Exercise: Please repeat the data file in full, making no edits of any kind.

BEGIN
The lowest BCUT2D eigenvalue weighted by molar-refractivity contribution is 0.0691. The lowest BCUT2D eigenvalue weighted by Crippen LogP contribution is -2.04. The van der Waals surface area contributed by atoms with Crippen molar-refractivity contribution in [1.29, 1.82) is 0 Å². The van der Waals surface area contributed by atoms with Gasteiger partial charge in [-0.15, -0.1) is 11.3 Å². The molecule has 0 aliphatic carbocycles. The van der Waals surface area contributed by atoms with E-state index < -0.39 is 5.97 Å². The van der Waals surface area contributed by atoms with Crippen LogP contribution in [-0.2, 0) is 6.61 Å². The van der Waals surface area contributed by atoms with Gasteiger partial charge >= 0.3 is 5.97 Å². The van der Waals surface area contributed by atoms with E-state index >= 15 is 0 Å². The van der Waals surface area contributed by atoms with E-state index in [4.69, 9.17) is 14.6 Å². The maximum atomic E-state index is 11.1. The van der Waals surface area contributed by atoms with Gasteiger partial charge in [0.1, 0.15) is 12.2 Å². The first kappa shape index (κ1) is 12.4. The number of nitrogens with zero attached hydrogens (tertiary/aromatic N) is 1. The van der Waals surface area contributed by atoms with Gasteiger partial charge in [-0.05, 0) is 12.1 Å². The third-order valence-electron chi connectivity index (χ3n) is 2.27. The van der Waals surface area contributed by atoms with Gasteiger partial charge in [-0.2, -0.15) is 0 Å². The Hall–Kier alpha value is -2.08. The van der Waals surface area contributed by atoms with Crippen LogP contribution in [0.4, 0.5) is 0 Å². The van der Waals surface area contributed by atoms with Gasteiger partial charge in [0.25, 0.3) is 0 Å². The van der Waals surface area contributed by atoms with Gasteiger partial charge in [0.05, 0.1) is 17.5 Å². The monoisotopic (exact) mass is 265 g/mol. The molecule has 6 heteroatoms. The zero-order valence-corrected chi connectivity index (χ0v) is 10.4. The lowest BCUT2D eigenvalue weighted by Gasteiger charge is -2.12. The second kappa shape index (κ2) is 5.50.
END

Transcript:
The lowest BCUT2D eigenvalue weighted by molar-refractivity contribution is 0.0691. The lowest BCUT2D eigenvalue weighted by Crippen LogP contribution is -2.04. The van der Waals surface area contributed by atoms with Crippen molar-refractivity contribution in [1.29, 1.82) is 0 Å². The van der Waals surface area contributed by atoms with Gasteiger partial charge in [-0.15, -0.1) is 11.3 Å². The molecule has 0 aliphatic carbocycles. The van der Waals surface area contributed by atoms with E-state index < -0.39 is 5.97 Å². The van der Waals surface area contributed by atoms with Crippen LogP contribution in [-0.2, 0) is 6.61 Å². The van der Waals surface area contributed by atoms with Gasteiger partial charge >= 0.3 is 5.97 Å². The van der Waals surface area contributed by atoms with E-state index >= 15 is 0 Å². The van der Waals surface area contributed by atoms with E-state index in [4.69, 9.17) is 14.6 Å². The maximum atomic E-state index is 11.1. The van der Waals surface area contributed by atoms with Gasteiger partial charge in [0.1, 0.15) is 12.2 Å². The first kappa shape index (κ1) is 12.4. The number of nitrogens with zero attached hydrogens (tertiary/aromatic N) is 1. The van der Waals surface area contributed by atoms with Gasteiger partial charge in [-0.05, 0) is 12.1 Å². The third-order valence-electron chi connectivity index (χ3n) is 2.27. The van der Waals surface area contributed by atoms with Gasteiger partial charge in [-0.2, -0.15) is 0 Å². The Hall–Kier alpha value is -2.08. The van der Waals surface area contributed by atoms with Crippen LogP contribution in [0.4, 0.5) is 0 Å². The van der Waals surface area contributed by atoms with Gasteiger partial charge in [0.25, 0.3) is 0 Å². The van der Waals surface area contributed by atoms with Gasteiger partial charge in [0.05, 0.1) is 17.5 Å². The monoisotopic (exact) mass is 265 g/mol. The molecule has 6 heteroatoms. The zero-order valence-corrected chi connectivity index (χ0v) is 10.4. The lowest BCUT2D eigenvalue weighted by Gasteiger charge is -2.12. The second kappa shape index (κ2) is 5.50.